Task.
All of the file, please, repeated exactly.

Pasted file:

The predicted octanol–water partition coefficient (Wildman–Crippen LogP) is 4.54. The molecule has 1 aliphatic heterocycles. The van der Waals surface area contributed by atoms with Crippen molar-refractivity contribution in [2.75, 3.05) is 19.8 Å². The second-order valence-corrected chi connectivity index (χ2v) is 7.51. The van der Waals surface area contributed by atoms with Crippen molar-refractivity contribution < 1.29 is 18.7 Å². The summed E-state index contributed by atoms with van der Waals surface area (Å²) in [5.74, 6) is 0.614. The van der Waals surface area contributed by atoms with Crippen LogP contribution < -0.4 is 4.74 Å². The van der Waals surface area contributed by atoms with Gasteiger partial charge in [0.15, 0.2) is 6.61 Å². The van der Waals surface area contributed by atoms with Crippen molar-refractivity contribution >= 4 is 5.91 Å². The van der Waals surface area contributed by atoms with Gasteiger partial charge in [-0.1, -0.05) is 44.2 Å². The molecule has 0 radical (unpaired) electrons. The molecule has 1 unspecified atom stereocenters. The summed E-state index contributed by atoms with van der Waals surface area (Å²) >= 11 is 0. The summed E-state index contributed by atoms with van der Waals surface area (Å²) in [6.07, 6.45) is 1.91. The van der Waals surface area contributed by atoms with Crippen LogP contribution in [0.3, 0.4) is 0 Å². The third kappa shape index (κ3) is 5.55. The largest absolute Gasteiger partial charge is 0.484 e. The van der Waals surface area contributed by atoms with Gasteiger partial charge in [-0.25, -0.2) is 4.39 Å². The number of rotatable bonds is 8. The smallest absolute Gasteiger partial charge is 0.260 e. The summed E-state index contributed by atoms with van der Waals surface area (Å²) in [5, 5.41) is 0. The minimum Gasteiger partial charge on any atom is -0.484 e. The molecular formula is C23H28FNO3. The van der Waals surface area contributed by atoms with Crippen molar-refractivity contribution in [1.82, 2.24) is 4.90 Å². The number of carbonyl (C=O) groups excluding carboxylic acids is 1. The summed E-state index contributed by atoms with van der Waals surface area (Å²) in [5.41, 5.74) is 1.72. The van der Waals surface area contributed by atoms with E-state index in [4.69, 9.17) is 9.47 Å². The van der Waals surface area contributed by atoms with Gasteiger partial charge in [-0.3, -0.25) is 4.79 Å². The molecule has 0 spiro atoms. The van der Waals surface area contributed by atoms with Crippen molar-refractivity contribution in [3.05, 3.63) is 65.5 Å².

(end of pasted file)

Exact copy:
The predicted octanol–water partition coefficient (Wildman–Crippen LogP) is 4.54. The molecule has 1 aliphatic heterocycles. The van der Waals surface area contributed by atoms with Crippen molar-refractivity contribution in [2.75, 3.05) is 19.8 Å². The second-order valence-corrected chi connectivity index (χ2v) is 7.51. The van der Waals surface area contributed by atoms with Crippen molar-refractivity contribution < 1.29 is 18.7 Å². The summed E-state index contributed by atoms with van der Waals surface area (Å²) in [5.74, 6) is 0.614. The van der Waals surface area contributed by atoms with Crippen LogP contribution < -0.4 is 4.74 Å². The van der Waals surface area contributed by atoms with Gasteiger partial charge in [0.15, 0.2) is 6.61 Å². The van der Waals surface area contributed by atoms with Crippen molar-refractivity contribution >= 4 is 5.91 Å². The van der Waals surface area contributed by atoms with Gasteiger partial charge in [-0.1, -0.05) is 44.2 Å². The molecule has 0 radical (unpaired) electrons. The molecule has 1 unspecified atom stereocenters. The summed E-state index contributed by atoms with van der Waals surface area (Å²) >= 11 is 0. The summed E-state index contributed by atoms with van der Waals surface area (Å²) in [6.07, 6.45) is 1.91. The van der Waals surface area contributed by atoms with Crippen LogP contribution in [0.3, 0.4) is 0 Å². The third kappa shape index (κ3) is 5.55. The largest absolute Gasteiger partial charge is 0.484 e. The van der Waals surface area contributed by atoms with Gasteiger partial charge in [-0.25, -0.2) is 4.39 Å². The number of rotatable bonds is 8. The smallest absolute Gasteiger partial charge is 0.260 e. The summed E-state index contributed by atoms with van der Waals surface area (Å²) in [5, 5.41) is 0. The minimum Gasteiger partial charge on any atom is -0.484 e. The molecular formula is C23H28FNO3. The van der Waals surface area contributed by atoms with Crippen molar-refractivity contribution in [1.82, 2.24) is 4.90 Å². The number of carbonyl (C=O) groups excluding carboxylic acids is 1. The summed E-state index contributed by atoms with van der Waals surface area (Å²) in [5.41, 5.74) is 1.72. The van der Waals surface area contributed by atoms with E-state index in [4.69, 9.17) is 9.47 Å². The van der Waals surface area contributed by atoms with Gasteiger partial charge in [-0.3, -0.25) is 4.79 Å². The molecule has 0 spiro atoms. The van der Waals surface area contributed by atoms with Crippen molar-refractivity contribution in [3.05, 3.63) is 65.5 Å².